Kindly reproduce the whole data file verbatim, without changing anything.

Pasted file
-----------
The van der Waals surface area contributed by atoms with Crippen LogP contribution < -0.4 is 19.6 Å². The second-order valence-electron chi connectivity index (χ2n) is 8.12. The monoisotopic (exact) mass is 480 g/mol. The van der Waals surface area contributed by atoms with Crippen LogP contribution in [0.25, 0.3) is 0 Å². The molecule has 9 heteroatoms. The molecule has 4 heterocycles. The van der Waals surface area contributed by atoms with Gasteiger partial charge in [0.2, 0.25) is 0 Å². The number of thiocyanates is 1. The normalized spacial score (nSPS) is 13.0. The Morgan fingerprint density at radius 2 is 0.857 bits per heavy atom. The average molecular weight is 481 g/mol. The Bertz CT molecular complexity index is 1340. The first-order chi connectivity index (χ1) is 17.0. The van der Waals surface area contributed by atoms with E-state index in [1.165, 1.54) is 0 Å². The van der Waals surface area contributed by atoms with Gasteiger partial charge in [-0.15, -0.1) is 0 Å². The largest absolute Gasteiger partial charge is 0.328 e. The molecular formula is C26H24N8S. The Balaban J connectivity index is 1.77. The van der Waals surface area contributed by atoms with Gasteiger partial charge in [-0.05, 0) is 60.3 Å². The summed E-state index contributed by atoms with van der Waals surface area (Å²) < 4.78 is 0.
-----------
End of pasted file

The van der Waals surface area contributed by atoms with Crippen LogP contribution < -0.4 is 19.6 Å². The second-order valence-electron chi connectivity index (χ2n) is 8.12. The monoisotopic (exact) mass is 480 g/mol. The van der Waals surface area contributed by atoms with Crippen LogP contribution in [0.25, 0.3) is 0 Å². The molecule has 9 heteroatoms. The molecule has 4 heterocycles. The van der Waals surface area contributed by atoms with Gasteiger partial charge in [0.2, 0.25) is 0 Å². The number of thiocyanates is 1. The normalized spacial score (nSPS) is 13.0. The Morgan fingerprint density at radius 2 is 0.857 bits per heavy atom. The average molecular weight is 481 g/mol. The Bertz CT molecular complexity index is 1340. The first-order chi connectivity index (χ1) is 17.0. The van der Waals surface area contributed by atoms with E-state index in [1.165, 1.54) is 0 Å². The van der Waals surface area contributed by atoms with Gasteiger partial charge in [-0.15, -0.1) is 0 Å². The largest absolute Gasteiger partial charge is 0.328 e. The molecular formula is C26H24N8S. The Balaban J connectivity index is 1.77. The van der Waals surface area contributed by atoms with Gasteiger partial charge in [-0.05, 0) is 60.3 Å². The summed E-state index contributed by atoms with van der Waals surface area (Å²) < 4.78 is 0.